And then, at the last possible moment, something magical happened. I applied for a job at a nonprofit drug and alcohol recovery treatment center. I said, "This is the last job I'm applying for in Austin." I meant it. And they called me and I had an interview scheduled for two days after I returned from Philly in September, which is where we pick up on the blog. I had just celebrated my two year sobriety birthday. I went into the interview thinking I wouldn't get the job, and maybe not worrying about it so much, which allowed me to be completely honest and genuine in a way I think is really hard to do when there's a lot at stake and you need a job.

I got an offer that same day.

I was so surprised and scared of what was happening, I actually turned them down a couple of times before agreeing to negotiate and actually being pursued in a way that has never happened to me professionally before. These lovely people had met me for two hours and decided that they would do whatever it took to get me to say yes. They saw something in me, a potential, but also they believed in me in a way that I didn't believe in myself. They recognized me as one of their own.

And so, I said yes. I said yes and I was terrified.

I quit the job I hated and left the organization I had worked at for more than 7 and a half years. I took a role in an area that is fairly new to me, and I started learning. Every day, I spent my time going to meetings and talking to counselors, support staff, administrators, and alumni about how this place works and what my role is supposed to be. And because my position is new, I get to build it from the ground up, and make it what I think it needs to be. They are trusting me to do this work, and have invested time and effort into giving me the tools and training to make it happen. The last month has been the most professionally fulfilling of my life. It's amazing how finding a job you love can change absolutely everything.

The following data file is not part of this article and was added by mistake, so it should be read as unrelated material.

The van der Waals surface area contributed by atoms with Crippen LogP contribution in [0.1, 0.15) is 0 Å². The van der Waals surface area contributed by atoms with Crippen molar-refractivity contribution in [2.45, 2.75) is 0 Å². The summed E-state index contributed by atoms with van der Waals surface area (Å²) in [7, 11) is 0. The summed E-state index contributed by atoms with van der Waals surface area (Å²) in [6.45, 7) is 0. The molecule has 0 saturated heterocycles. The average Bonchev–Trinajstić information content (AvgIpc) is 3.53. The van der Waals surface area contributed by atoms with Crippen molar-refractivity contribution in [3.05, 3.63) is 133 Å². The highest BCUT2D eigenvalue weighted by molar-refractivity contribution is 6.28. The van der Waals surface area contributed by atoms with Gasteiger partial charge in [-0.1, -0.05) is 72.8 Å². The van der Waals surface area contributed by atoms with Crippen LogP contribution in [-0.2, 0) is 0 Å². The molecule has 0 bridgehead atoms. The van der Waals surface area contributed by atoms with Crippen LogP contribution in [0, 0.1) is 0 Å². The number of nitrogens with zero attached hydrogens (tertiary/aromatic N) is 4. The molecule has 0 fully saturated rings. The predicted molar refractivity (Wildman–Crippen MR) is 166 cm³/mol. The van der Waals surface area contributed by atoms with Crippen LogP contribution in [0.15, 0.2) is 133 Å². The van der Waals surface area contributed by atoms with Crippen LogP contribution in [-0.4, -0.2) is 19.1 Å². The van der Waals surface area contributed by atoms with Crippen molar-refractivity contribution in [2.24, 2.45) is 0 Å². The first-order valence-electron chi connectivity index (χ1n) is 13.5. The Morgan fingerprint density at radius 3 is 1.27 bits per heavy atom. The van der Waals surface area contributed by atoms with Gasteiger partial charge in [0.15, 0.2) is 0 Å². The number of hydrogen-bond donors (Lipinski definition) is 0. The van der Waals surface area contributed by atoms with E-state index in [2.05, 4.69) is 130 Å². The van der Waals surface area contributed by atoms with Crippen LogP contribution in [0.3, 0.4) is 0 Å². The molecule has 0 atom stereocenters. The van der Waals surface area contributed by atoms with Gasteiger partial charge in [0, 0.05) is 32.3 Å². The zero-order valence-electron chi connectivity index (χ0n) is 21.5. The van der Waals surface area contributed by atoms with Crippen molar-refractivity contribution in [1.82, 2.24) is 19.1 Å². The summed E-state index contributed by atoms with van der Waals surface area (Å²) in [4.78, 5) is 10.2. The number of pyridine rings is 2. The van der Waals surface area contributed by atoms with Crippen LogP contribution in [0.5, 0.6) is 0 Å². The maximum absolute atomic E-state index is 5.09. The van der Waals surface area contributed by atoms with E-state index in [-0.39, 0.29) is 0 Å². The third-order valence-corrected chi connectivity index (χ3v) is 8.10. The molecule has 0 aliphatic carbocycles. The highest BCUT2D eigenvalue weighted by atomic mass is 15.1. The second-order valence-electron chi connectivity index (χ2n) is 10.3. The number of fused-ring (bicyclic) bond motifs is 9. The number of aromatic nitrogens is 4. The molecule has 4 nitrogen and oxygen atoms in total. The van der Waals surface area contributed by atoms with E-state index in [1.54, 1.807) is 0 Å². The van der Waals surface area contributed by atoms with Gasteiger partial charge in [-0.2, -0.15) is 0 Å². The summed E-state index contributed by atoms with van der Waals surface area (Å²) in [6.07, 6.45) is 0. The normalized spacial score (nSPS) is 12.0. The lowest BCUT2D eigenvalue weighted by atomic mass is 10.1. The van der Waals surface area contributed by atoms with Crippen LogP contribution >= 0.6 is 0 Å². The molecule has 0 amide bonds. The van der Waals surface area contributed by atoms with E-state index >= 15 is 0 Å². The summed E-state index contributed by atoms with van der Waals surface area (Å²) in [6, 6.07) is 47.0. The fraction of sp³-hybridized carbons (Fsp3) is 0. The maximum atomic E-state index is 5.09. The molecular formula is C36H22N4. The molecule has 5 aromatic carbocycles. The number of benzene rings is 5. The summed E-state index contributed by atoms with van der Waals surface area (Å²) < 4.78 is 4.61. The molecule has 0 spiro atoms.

Let me explain. Today, myself and two colleagues got paid to spend the day with an amazing experiential therapist embarking on a Musical Journey. Musical Journey is a therapy that our clients go through, and staff is encouraged to participate in as many different kinds of programs and therapy sessions as we can, so that we understand what it's like to be a client in treatment, and we experience what their treatment plans include.

From our website description:
"It's an hour of evocative music without words facilitated by cyclic breathing designed to put the participant in a meditative state of consciousness. The breathing combines with the musical pattern is designed to invoke emotions often blocked by more cognitive or protective processes of the brain. Musical Journey allows repressed emotions and memories to surface and be felt, rather than simply being discussed.  This expression is most often described as cathartic and speeds the healing process, often dramatically. Oftentimes, addicts and alcoholics have spent much of their lives using to keep a particular memory or set of events out of their consciousness. By being able to bring these memories up, experience them and release them, many of our clients find a clearer path to recovery."